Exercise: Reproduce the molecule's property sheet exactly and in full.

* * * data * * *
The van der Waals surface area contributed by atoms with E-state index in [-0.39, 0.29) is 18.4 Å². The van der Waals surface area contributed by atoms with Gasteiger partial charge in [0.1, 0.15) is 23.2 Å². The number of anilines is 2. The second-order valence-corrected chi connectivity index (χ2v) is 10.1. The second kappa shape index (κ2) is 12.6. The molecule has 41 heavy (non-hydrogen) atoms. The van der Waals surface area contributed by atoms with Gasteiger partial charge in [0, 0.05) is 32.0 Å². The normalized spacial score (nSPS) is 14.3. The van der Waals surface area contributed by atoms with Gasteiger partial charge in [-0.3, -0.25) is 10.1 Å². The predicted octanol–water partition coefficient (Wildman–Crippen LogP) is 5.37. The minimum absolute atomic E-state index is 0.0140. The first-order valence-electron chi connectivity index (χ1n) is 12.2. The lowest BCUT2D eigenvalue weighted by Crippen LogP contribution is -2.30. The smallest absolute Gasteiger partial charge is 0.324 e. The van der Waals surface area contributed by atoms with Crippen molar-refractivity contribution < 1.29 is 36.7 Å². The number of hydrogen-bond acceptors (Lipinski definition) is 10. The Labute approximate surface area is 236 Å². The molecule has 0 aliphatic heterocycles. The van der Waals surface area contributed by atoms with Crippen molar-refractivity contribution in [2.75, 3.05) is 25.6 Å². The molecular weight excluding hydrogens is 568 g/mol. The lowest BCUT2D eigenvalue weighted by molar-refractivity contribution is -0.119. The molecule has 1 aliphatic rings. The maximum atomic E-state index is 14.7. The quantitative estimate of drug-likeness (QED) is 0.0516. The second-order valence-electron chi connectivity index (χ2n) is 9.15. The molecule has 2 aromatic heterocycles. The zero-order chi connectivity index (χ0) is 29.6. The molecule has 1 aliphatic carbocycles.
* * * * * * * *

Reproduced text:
The van der Waals surface area contributed by atoms with E-state index in [-0.39, 0.29) is 18.4 Å². The van der Waals surface area contributed by atoms with Gasteiger partial charge in [0.1, 0.15) is 23.2 Å². The number of anilines is 2. The second-order valence-corrected chi connectivity index (χ2v) is 10.1. The second kappa shape index (κ2) is 12.6. The molecule has 41 heavy (non-hydrogen) atoms. The van der Waals surface area contributed by atoms with Gasteiger partial charge in [0, 0.05) is 32.0 Å². The normalized spacial score (nSPS) is 14.3. The van der Waals surface area contributed by atoms with Gasteiger partial charge in [-0.3, -0.25) is 10.1 Å². The predicted octanol–water partition coefficient (Wildman–Crippen LogP) is 5.37. The minimum absolute atomic E-state index is 0.0140. The first-order valence-electron chi connectivity index (χ1n) is 12.2. The lowest BCUT2D eigenvalue weighted by Crippen LogP contribution is -2.30. The smallest absolute Gasteiger partial charge is 0.324 e. The van der Waals surface area contributed by atoms with Crippen molar-refractivity contribution < 1.29 is 36.7 Å². The number of hydrogen-bond acceptors (Lipinski definition) is 10. The Labute approximate surface area is 236 Å². The molecule has 0 aliphatic heterocycles. The van der Waals surface area contributed by atoms with Crippen molar-refractivity contribution in [2.75, 3.05) is 25.6 Å². The molecular weight excluding hydrogens is 568 g/mol. The lowest BCUT2D eigenvalue weighted by molar-refractivity contribution is -0.119. The molecule has 1 aliphatic rings. The maximum atomic E-state index is 14.7. The quantitative estimate of drug-likeness (QED) is 0.0516. The second-order valence-electron chi connectivity index (χ2n) is 9.15. The molecule has 2 aromatic heterocycles. The zero-order chi connectivity index (χ0) is 29.6. The molecule has 1 aliphatic carbocycles.